गणेश चतुर्थी to गणेश चतुर्दशी : Here is your yearly chance to contemplate on ageless doubt “Who am I?” and strengthen self-belief.
Happy Festival!Best wishes for your ultimate joyous conversation with self!
Season’s Rain has done his job.
Seeds for new beginning are already sprouted.
Welcome to lord of beginning in our heart. May we become live example of गणपति.
During monsoon, our digestive power remains very low and so there are high chances that GUT remains polluted. So just when the monsoon is on the verge of end, we worship गणेश for 10 days.
गणपति resides in GUT area . And to worship him, we generally keep fast. Fasting clean the GUT and transforms it from GUTTER into Heaven. So clean GUT means right decisions, right actions and in real sense गणेश acts as विध्नहर्ता.
The part of the alimentary canal between the stomach and the anus is known as GUT. This is reservoir of microbes. Critical digestive processes happen here.
In Ayurveda, this place is considered as मूलाधार चक्र.गणपति resides here. Ayurveda considers body beyond physical body and energy layer is one of such layer, प्राणमय कोष. Energy @ मूलाधार चक्र is responsible for person’s intelligence, valor and many other traits. And Ganapati resides here. He controls all activities.
Now, modern science says, GUT is our second brain. 🙂 🙂 We use this second brain as gutter. We eat anything and everything. Creating highly polluted environment. So second brain hardly works. 🙂 🙂 😉 😛
Moral of the post: Do not make fun of your rituals under the influence of media, TV, Bollywood and some so called rational authors. If you do not understand a bit, still follow your culture. There are ample hidden benefits.
When you meditate on मूलाधार by chanting ganapati atharvashirsha, unique mental and physical state emerge. In modern science language, you actually help your second brain to work well.
Antibiotics disturbs this area most. This is the reason I advocate alternative use of controlling bacterial infection and not antibiotics. As it directly affect our emotions and thinking capacity.
See all photos with post. Think about it. Read more:
Think Twice: How the Gut’s “Second Brain” Influences Mood and Well-Being
Technically known as the enteric nervous system, the second brain consists of sheaths of neurons embedded in the walls of the long tube of our gut, or alimentary canal, which measures about nine meters end to end from the esophagus to the anus. The second brain contains some 100 million neurons, more than in either the spinal cord or the peripheral nervous system, Gershon says.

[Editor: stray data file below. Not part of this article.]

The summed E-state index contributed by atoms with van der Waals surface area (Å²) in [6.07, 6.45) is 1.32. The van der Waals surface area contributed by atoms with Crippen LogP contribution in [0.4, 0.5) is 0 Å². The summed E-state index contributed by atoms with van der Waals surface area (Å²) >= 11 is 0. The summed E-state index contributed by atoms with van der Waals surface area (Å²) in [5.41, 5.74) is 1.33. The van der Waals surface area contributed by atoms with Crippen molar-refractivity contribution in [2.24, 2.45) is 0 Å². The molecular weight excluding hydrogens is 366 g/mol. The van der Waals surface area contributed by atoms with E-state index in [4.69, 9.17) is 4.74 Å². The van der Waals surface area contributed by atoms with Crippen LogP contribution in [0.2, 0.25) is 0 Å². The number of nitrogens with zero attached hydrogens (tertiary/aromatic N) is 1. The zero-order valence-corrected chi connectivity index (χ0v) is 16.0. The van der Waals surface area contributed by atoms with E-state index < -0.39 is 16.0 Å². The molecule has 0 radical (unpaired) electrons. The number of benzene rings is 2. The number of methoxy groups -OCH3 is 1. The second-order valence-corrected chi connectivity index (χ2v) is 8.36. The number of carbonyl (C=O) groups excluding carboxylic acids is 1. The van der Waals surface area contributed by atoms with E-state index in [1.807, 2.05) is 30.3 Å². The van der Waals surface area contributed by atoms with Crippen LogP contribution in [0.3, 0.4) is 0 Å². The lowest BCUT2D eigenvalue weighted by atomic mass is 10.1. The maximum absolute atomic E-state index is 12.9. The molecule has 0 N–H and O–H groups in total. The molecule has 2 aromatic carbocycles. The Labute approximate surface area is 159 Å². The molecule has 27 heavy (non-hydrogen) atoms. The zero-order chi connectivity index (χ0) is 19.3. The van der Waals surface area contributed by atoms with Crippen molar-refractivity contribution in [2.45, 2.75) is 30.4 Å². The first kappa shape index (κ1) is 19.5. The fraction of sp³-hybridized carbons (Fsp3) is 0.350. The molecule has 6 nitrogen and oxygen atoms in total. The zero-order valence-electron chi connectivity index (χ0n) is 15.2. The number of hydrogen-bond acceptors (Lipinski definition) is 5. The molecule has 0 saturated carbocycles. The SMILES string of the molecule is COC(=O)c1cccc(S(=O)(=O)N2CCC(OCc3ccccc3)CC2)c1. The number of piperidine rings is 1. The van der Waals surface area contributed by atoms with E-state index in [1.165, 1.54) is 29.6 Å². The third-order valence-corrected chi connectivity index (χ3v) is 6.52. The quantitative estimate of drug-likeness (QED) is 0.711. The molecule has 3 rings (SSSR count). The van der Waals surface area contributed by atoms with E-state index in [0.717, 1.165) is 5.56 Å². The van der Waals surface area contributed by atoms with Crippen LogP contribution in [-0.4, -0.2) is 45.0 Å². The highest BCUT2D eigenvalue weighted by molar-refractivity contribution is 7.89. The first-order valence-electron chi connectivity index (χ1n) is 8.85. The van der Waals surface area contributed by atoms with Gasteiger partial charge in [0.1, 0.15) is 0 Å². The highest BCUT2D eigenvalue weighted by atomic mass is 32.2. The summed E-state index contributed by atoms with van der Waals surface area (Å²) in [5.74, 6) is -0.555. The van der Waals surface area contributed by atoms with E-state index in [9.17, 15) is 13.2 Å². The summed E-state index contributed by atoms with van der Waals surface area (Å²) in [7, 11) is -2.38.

This multitude of neurons in the enteric nervous system enables us to “feel” the inner world of our gut and its contents. Much of this neural firepower comes to bear in the elaborate daily grind of digestion. Breaking down food, absorbing nutrients, and expelling of waste requires chemical processing, mechanical mixing and rhythmic muscle contractions that move everything on down the line.
Thus equipped with its own reflexes and senses, the second brain can control gut behavior independently of the brain, Gershon says. We likely evolved this intricate web of nerves to perform digestion and excretion “on site,” rather than remotely from our brains through the middleman of the spinal cord. “The brain in the head doesn’t need to get its hands dirty with the messy business of digestion, which is delegated to the brain in the gut,” Gershon says. He and other researchers explain, however, that the second brain’s complexity likely cannot be interpreted through this process alone.
“The system is way too complicated to have evolved only to make sure things move out of your colon,” says Emeran Mayer, professor of physiology, psychiatry and biobehavioral sciences at the David Geffen School of Medicine at the University of California, Los Angeles (U.C.L.A.). For example, scientists were shocked to learn that about 90 percent of the fibers in the primary visceral nerve, the vagus, carry information from the gut to the brain and not the other way around. “Some of that info is decidedly unpleasant,” Gershon says.
The second brain informs our state of mind in other more obscure ways, as well. “A big part of our emotions are probably influenced by the nerves in our gut,” Mayer says. Butterflies in the stomach—signaling in the gut as part of our physiological stress response, Gershon says—is but one example. Although gastrointestinal (GI) turmoil can sour one’s moods, everyday emotional well-being may rely on messages from the brain below to the brain above. For example, electrical stimulation of the vagus nerve—a useful treatment for depression—may mimic these signals, Gershon says.
Given the two brains’ commonalities, other depression treatments that target the mind can unintentionally impact the gut. The enteric nervous system uses more than 30 neurotransmitters, just like the brain, and in fact 95 percent of the body’s serotonin is found in the bowels. Because antidepressant medications called selective serotonin reuptake inhibitors (SSRIs) increase serotonin levels, it’s little wonder that meds meant to cause chemical changes in the mind often provoke GI issues as a side effect. Irritable bowel syndrome—which afflicts more than two million Americans—also arises in part from too much serotonin in our entrails, and could perhaps be regarded as a “mental illness” of the second brain.